We all knew who the finger-pointers and tattletales were in junior high school. A disproportionate number of them, it seems, now populate America’s anti-gun lobby.
The oft-rebranded gun control organization currently calling itself Brady United Against Gun Violence (Brady) launched a website this week called.
This site is the result of Freedom of Information Act (FOIA) litigation Brady engaged in against the Bureau of Alcohol, Tobacco, Firearms and Explosives (ATF) to obtain certain ATF reports from inspections of Federal Firearm Licensees. Brady is now making those reports available to the public.
These reports, however, are not a random or representative sampling of ATF’s inspection efforts but contain only those “in which the ATF issued an FFL a Warning Letter or more severe remedy … .”
In other words, the site completely ignores any inspection report --comprised over 60% of them -- that did not result in findings of violations or sanctions.
Brady claims the purpose of the website is so “the American public will no longer be kept in the dark about businesses that contribute to gun violence in their communities, and whether federal authorities are failing to hold them accountable.”
But is every business cataloged on the site “contributing to gun violence in their communities” simply because it was found, in some fashion, to be in non-compliance with the that apply to licensed gun sellers?
The answer, of course, is no.
There is no mystery to which sorts of violations will land an FFL in serious trouble with ATF. The agency:
In addition to a refusal to allow an IOI to conduct an inspection, each of the following violations, absent extraordinary circumstances, will also result in ATF issuing a notice of revocation:
- Transferring a firearm to a prohibited person
- Failing to conduct a required background check
- Falsifying records
- Failing to respond to a trace request
These are the sorts of violations that pose the most obvious risk of a firearm falling into dangerous hands or that could impede law enforcement authorities from conducting a legitimate regulatory or criminal investigation.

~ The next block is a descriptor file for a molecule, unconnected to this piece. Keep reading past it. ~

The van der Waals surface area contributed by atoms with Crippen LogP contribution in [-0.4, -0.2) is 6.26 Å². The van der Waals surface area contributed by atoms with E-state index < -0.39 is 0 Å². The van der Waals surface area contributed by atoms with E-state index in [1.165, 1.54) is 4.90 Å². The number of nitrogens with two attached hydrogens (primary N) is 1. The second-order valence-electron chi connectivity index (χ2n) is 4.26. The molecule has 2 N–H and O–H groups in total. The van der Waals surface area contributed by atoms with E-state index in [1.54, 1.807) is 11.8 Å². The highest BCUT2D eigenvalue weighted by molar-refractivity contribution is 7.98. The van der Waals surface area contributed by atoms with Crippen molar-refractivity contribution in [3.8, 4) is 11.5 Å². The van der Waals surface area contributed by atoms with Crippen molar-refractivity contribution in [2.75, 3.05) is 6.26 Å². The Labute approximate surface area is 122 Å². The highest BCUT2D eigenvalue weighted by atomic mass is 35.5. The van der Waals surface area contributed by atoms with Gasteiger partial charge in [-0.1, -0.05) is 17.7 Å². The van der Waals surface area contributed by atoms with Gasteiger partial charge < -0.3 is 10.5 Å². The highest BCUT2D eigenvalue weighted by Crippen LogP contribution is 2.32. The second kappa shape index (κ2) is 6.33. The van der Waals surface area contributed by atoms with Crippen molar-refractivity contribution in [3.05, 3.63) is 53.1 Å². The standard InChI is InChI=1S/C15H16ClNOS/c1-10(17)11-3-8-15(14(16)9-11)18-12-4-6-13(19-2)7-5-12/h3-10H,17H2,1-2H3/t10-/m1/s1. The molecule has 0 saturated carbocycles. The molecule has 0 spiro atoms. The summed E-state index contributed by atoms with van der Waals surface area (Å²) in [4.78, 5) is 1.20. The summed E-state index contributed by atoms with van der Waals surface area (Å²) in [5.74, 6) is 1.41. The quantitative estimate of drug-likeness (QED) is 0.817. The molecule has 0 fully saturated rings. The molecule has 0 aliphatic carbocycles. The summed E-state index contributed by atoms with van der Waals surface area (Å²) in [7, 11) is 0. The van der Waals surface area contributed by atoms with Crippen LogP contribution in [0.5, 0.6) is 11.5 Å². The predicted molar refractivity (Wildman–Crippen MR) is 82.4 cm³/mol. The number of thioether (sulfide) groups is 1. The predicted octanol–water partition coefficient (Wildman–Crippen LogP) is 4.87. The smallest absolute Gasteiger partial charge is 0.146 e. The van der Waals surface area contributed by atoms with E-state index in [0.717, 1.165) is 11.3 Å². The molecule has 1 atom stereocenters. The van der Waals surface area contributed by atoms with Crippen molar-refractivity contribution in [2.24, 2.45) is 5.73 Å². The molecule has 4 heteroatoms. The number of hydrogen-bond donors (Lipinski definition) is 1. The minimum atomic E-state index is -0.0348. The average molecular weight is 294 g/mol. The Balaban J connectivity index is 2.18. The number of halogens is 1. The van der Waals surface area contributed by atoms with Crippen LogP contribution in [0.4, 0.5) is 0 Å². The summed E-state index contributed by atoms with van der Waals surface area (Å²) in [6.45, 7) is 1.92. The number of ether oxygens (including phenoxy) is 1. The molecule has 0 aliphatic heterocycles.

None of these, however, appear on the ATF’s list of the 10 “most frequently cited violations during ATF firearms inspections” in 2020.
Instead, these “violations” are mostly the types of bookkeeping errors that are likely to occur in any context in which transactions are subject to a highly bureaucratic process that involves multiple ledger entries, forms, requirements for the production and recording of identification, and database inquiries.
Examples of the most common “violations,” according to the ATF, include “[f]ailure to complete forms as prescribed” and missing signatures or dates.
Indeed, one of the reasons the National Instant Criminal Background Check System (NICS) itself doesn’t always work as intended is because the millions of mostly government forms and computer entries on which it relies are themselves commonly incomplete, ambiguous, or simply erroneous.
This is why the ATF inspection process is not always or even usually a harshly punitive endeavor. Rather, it can also serve to help these heavily regulated businesses identity areas of operation or processes that need to be improved. The process, for example, includes a post-inspection conference so the FFL has an opportunity to respond to the alleged violations, initiate corrective actions, ask questions, and review relevant federal firearms laws and regulations with the inspectors.
This is also why the NRA supported the landmark, which ensured that the ATF inspection process could not be abused by anti-gun administrations simply to reduce the number of FFLs by any means possible.
To some degree, the process is similar to a student’s report card, which can help with self-assessment and identify areas in need of improvement. But, just as academic report cards are not necessarily or usually about finding a pretext to kick the student out of school, ATF compliance inspections are not necessarily or usually aimed at shutting down the FFL.
There is no college degree specifically aimed at running a gun shop. FFLs are often small businesses that face the challenge not just of complying with federal law but the business, licensing, and zoning laws of states and localities as well. Some learning inevitably occurs on the job. It is hardly surprising that boxes sometimes get missed on forms, serial numbers get transposed, or someone forgets to make a copy of an identification document.
Fortunately, these scrivener type mistakes rarely have any material impact on public safety. That ATF usually recognizes this is laudatory and does not mean the agency is lax in holding industry members accountable.
As much as Brady may hate the idea, commerce in firearms is a legitimate, constitutionally protected business in the United States. There is nothing inherently shady or suspect about it, and members of the firearms industry should not be portrayed as criminals or public menaces for every mistake that winds up on a bureaucratic report. The inspectors themselves, after all, have to justify the work that they do and would risk total irrelevance and constantly diminishing resources if their labor didn’t generate some sort of corrective action now and then.
Ironically, Brady’s effort mostly underscores that FFLs operate within a heavily regulated environment and still mostly manage to do so safely, accurately, and with high levels of compliance.
It is true, as Brady asserts, that the ATF does not have the resources to inspect every single FFL right up to the legal limit. But the big picture that emerges from the ATF’s own published data from inspections that do occur strongly indicates that would be a waste of time and resources, anyway.